Integration of species persistence, costs and conflicts: an evaluation of tree conservation strategies in Cambodia

Research output: Contribution to journalJournal article

Cambodia forms part of the Indo-Burma hotspot. Its extent of biodiversity, however, is subject to considerable uncertainty, as there has been little systematic collection of flora and fauna. During the Khmer Rouge regime institutions were banned, academics were prosecuted and written documentation systematically destroyed. Compared with neighbouring countries Cambodia has a low population density and relatively large natural areas that are still intact. However, deforestation is expanding rapidly and a significant but un-estimated area of forest has been degraded by development of agro-industries, encroachment, illegal logging, over-harvesting and forest fire as well as the use of chemicals during war. The purpose of the paper is to: (i) apply reserve selection methods to design more robust conservation networks when knowledge of species occurrence is incomplete and habitat is threatened, and (ii) evaluate the usefulness of systematic conservation planning in a developing country where data are limited and institutions for implementation are weak. This study investigates the performance of four non-probabilistic strategies: (i) a so-called ‘rule of thumb', (ii) hotspot, (iii) minimum cost representation, and (iv) maximum coverage; and one probabilistic design strategy, i.e. maximum expected coverage. The maximum expected coverage approach is between 15% and 24% more efficient than the non-probabilistic strategies. Finally, the relevance of such tools to real-world conservation planning in Cambodia is investigated. By incorporating experts in the generation of data, running the models and setting up premises, they acknowledge that it is possible to contribute to more systematic conservation planning in developing countries.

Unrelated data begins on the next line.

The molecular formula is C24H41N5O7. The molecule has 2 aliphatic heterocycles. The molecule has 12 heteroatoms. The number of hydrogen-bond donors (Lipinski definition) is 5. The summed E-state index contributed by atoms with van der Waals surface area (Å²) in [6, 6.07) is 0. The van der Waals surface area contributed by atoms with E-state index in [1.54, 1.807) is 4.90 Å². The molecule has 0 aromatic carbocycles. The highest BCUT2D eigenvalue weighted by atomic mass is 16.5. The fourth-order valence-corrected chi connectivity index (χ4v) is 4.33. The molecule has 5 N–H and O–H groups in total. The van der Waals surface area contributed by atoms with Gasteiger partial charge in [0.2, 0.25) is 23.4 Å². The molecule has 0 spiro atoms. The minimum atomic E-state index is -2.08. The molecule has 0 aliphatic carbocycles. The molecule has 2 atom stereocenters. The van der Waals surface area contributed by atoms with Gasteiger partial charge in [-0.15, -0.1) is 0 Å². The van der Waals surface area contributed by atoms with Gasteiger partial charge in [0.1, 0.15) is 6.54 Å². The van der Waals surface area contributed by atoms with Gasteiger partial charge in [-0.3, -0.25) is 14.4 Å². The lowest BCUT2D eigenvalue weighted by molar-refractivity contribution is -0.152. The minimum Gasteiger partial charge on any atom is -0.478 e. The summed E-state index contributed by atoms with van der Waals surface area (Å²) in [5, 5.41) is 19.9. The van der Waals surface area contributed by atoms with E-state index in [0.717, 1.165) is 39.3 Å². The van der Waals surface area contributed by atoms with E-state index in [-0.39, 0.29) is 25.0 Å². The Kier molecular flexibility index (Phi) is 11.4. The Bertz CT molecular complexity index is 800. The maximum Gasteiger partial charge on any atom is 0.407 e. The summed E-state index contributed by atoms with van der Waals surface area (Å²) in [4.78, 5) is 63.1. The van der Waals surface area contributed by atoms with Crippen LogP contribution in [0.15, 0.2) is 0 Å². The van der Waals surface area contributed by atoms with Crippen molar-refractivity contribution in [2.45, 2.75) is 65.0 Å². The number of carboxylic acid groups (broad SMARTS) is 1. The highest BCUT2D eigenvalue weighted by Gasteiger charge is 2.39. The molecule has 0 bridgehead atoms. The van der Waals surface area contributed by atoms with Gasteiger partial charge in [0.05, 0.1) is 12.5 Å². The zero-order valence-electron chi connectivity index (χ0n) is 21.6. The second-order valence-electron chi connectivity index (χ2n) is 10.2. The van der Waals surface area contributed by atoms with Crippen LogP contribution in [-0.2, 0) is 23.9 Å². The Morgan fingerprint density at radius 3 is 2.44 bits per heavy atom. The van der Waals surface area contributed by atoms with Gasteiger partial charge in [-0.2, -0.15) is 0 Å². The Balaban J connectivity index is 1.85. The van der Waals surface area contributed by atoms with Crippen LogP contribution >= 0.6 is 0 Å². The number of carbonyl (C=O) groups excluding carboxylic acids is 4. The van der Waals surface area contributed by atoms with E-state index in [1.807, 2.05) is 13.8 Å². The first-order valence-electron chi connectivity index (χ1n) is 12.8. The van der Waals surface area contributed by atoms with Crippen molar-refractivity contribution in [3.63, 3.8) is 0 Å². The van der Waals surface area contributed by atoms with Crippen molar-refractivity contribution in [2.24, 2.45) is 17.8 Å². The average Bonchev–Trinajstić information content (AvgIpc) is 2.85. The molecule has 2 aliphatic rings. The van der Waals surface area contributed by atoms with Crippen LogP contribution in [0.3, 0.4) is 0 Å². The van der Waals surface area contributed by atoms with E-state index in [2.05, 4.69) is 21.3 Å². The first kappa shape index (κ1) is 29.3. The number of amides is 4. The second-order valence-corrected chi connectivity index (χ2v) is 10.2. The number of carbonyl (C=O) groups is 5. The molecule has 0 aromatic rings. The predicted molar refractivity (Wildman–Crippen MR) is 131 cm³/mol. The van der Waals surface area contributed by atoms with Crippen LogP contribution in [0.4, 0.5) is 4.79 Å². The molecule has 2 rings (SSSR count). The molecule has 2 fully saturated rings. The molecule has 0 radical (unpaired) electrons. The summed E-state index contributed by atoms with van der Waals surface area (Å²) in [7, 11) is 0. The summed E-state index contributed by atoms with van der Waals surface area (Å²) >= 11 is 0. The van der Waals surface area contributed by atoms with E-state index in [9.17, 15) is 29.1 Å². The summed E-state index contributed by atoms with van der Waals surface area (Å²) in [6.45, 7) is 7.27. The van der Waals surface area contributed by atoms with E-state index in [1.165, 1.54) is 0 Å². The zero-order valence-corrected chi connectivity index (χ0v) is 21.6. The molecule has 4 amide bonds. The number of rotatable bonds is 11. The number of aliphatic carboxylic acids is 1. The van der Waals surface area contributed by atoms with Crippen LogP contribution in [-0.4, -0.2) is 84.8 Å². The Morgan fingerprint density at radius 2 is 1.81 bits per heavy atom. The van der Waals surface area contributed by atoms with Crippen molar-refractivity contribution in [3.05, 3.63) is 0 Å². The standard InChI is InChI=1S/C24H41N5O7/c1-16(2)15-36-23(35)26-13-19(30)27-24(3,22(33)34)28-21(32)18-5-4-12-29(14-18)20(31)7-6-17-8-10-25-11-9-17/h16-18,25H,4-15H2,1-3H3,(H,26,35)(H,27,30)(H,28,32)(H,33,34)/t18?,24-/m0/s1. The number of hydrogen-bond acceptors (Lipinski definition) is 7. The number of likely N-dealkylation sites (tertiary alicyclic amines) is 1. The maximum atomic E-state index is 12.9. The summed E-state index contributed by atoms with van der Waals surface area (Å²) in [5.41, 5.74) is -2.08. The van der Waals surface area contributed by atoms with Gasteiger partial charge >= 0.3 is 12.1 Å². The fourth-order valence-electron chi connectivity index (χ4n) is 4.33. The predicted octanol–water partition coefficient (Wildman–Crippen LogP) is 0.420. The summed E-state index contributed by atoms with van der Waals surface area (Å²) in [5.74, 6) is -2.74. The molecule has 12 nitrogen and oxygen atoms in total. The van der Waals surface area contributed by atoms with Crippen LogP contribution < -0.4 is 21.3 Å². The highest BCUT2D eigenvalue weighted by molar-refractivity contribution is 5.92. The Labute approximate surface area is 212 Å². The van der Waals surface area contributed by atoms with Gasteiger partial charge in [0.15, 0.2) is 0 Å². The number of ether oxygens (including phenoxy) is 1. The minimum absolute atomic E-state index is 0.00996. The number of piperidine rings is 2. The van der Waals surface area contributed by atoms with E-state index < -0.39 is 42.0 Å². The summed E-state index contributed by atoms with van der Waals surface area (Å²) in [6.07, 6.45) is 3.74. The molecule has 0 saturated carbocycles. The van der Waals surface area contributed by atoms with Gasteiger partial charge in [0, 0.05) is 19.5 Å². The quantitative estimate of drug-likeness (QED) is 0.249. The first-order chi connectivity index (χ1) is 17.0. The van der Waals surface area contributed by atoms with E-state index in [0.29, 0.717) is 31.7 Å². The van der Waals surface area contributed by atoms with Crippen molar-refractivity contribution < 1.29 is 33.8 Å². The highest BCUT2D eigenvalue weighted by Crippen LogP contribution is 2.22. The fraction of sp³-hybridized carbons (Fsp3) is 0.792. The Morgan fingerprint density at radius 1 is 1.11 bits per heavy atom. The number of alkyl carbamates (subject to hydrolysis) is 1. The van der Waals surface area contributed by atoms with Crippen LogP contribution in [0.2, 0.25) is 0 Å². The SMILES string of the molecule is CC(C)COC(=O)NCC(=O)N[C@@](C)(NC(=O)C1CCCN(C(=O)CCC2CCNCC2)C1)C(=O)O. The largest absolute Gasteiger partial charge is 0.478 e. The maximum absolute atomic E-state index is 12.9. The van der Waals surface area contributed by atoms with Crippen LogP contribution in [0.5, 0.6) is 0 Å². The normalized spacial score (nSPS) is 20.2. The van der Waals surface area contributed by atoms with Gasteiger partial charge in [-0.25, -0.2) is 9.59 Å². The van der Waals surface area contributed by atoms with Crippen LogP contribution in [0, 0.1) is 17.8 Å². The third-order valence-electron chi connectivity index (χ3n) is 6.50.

Original languageEnglish
JournalBiological Conservation
Issue number2
Pages (from-to)223-236
Number of pages14
Publication statusPublished - 2007

    Research areas

  • Former LIFE faculty - Cambodia; Tree conservation; Reserve selection; Uncertainty; Conflict assessment

ID: 8065626